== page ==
Are you a self-starter? Is it easy for you to get the wheels turning without extra help or reward?

Why do you do what you do? What gets you up in the morning?

I know, I know… a lot of questions. But isn’t it the ability to process through and think on such things that help us become the highest-performing versions of ourselves? Certainly, if you’ve never thought about what motivates you, you will have an awful time getting motivated!

Ok, end of a rabbit trail.

Speaking of rabbits, remember watching Bugs Bunny? He was always driven by the carrot! From that, we could say that Bugs Bunny was extrinsically motivated.

Extrinsic Motivation is commonly defined as “reward-driven behavior” (Healthline.com). In this form of motivation, rewards such as money, power, or fame are used as motivation to perform or execute certain tasks. The common problem with extrinsic motivation is, it comes from somewhere else. Any kind of motivation that comes from an external source will be fleeting. An example of extrinsic motivation would be completing a series of tasks at work in order to receive a raise.

So, what’s the alternative? Well, to go back to the questions I asked earlier; having a strong “why” for doing something can sometimes come from external sources but, most often comes from Intrinsic Motivation.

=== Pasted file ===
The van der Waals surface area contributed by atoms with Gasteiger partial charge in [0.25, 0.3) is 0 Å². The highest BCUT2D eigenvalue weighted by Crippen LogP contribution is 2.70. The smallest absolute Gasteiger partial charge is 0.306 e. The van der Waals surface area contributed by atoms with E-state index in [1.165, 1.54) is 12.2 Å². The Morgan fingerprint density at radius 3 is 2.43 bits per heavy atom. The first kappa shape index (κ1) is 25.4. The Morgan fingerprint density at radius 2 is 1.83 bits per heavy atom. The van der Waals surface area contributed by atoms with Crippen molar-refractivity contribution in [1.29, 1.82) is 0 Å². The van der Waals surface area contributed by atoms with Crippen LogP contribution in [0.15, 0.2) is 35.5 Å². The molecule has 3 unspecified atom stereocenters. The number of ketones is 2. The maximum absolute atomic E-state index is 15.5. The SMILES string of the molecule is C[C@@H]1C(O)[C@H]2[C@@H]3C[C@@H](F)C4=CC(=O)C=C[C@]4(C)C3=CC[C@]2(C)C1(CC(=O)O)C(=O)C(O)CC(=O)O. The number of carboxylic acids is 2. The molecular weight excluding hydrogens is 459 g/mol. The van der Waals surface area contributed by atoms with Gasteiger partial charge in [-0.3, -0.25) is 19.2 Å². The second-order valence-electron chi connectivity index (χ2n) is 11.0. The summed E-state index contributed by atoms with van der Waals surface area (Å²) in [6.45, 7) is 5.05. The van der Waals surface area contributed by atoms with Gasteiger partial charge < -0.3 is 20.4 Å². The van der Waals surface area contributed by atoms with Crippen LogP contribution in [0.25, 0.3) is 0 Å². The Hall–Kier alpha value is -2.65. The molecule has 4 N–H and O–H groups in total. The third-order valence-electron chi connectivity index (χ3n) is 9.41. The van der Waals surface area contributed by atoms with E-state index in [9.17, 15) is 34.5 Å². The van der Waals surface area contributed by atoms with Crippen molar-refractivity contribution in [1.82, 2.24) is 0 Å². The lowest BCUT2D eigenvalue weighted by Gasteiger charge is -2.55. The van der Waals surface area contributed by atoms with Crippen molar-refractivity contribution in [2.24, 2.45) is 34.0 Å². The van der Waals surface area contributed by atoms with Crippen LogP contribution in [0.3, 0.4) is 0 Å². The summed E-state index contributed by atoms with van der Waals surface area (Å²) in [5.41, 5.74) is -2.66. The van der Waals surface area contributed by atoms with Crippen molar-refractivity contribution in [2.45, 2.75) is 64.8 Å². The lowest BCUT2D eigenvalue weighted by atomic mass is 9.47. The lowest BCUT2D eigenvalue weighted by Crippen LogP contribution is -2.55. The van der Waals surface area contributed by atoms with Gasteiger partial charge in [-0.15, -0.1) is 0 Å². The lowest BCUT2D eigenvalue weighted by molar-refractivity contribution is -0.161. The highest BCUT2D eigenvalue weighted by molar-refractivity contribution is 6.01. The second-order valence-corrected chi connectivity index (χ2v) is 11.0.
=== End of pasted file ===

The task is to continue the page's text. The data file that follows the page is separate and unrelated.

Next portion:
Intrinsic Motivation is “the act of doing something without any obvious external rewards” (Healthline.com). Often in this form of motivation, the reward comes from a sense of enjoyment, interest, or gratitude from performing or executing daily tasks. An example of intrinsic motivation would be going for a run simply because you enjoy running or being in nature.

Here’s how to create long-enduring motivation, enjoyment, and performance through intrinsic motivation:

  1. Rethink reward.
  2. If possible, create a sense of autonomy in your work environment.
  3. Practice visualization on a moment in time when you felt proud of grateful.
  4. Trust yourself to succeed!
  5. Take time to think and gain clarity on what’s important to you.
  6. Develop a clear personal vision and mission statement.
  7. Gamify your work or tasks.
  8. Take time each day or week to do something you enjoy doing.
  9. Find ways to create feedback for your work.
  10. Create a system such as day-scripting or daily checklists.

There are literally hundreds of ways to promote intrinsic motivation. Find something that works best for you! We are all on our own unique journeys toward peak performance. It’s important to remember that something that works well for someone else may not be a good fit for you.

Finally, and most importantly, develop your “why.” This is a crucial piece of becoming an intrinsically motivated peak-performer. Understanding on a deep level why you do what you do will instantly raise your motivation and performance.

Questions? We’re here to help! Visit www.tigerneuro.com to request a free consult today.

 

https://www.healthline.com/health/intrinsic-motivation

https://www.opencolleges.edu.au/informed/features/intrinsic-motivation/